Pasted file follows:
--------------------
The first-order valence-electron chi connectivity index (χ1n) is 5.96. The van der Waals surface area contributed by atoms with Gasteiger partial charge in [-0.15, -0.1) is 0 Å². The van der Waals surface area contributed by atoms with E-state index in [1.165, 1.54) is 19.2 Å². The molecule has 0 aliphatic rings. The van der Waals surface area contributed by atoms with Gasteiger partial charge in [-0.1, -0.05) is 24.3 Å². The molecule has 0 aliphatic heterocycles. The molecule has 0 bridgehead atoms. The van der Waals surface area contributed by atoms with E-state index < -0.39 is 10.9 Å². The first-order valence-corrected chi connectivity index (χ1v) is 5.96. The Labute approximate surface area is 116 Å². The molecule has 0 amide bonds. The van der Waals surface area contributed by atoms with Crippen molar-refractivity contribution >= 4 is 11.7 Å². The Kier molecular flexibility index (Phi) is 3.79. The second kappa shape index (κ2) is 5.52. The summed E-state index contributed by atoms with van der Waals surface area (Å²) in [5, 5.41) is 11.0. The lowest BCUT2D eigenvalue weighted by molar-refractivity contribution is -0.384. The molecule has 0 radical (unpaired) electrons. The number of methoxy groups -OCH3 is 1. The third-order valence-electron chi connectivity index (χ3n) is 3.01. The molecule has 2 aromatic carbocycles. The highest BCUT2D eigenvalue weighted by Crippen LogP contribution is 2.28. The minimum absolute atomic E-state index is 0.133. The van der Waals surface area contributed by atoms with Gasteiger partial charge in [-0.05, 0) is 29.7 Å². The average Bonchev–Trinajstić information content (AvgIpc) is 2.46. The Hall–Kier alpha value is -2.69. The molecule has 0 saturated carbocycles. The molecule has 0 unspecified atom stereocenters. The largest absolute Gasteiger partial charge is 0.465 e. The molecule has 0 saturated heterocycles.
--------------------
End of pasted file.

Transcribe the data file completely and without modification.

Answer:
The first-order valence-electron chi connectivity index (χ1n) is 5.96. The van der Waals surface area contributed by atoms with Gasteiger partial charge in [-0.15, -0.1) is 0 Å². The van der Waals surface area contributed by atoms with E-state index in [1.165, 1.54) is 19.2 Å². The molecule has 0 aliphatic rings. The van der Waals surface area contributed by atoms with Gasteiger partial charge in [-0.1, -0.05) is 24.3 Å². The molecule has 0 aliphatic heterocycles. The molecule has 0 bridgehead atoms. The van der Waals surface area contributed by atoms with E-state index < -0.39 is 10.9 Å². The first-order valence-corrected chi connectivity index (χ1v) is 5.96. The Labute approximate surface area is 116 Å². The molecule has 0 amide bonds. The van der Waals surface area contributed by atoms with Crippen molar-refractivity contribution >= 4 is 11.7 Å². The Kier molecular flexibility index (Phi) is 3.79. The second kappa shape index (κ2) is 5.52. The summed E-state index contributed by atoms with van der Waals surface area (Å²) in [5, 5.41) is 11.0. The lowest BCUT2D eigenvalue weighted by molar-refractivity contribution is -0.384. The molecule has 0 radical (unpaired) electrons. The number of methoxy groups -OCH3 is 1. The third-order valence-electron chi connectivity index (χ3n) is 3.01. The molecule has 2 aromatic carbocycles. The highest BCUT2D eigenvalue weighted by Crippen LogP contribution is 2.28. The minimum absolute atomic E-state index is 0.133. The van der Waals surface area contributed by atoms with Gasteiger partial charge in [-0.05, 0) is 29.7 Å². The average Bonchev–Trinajstić information content (AvgIpc) is 2.46. The Hall–Kier alpha value is -2.69. The molecule has 0 saturated carbocycles. The molecule has 0 unspecified atom stereocenters. The largest absolute Gasteiger partial charge is 0.465 e. The molecule has 0 saturated heterocycles.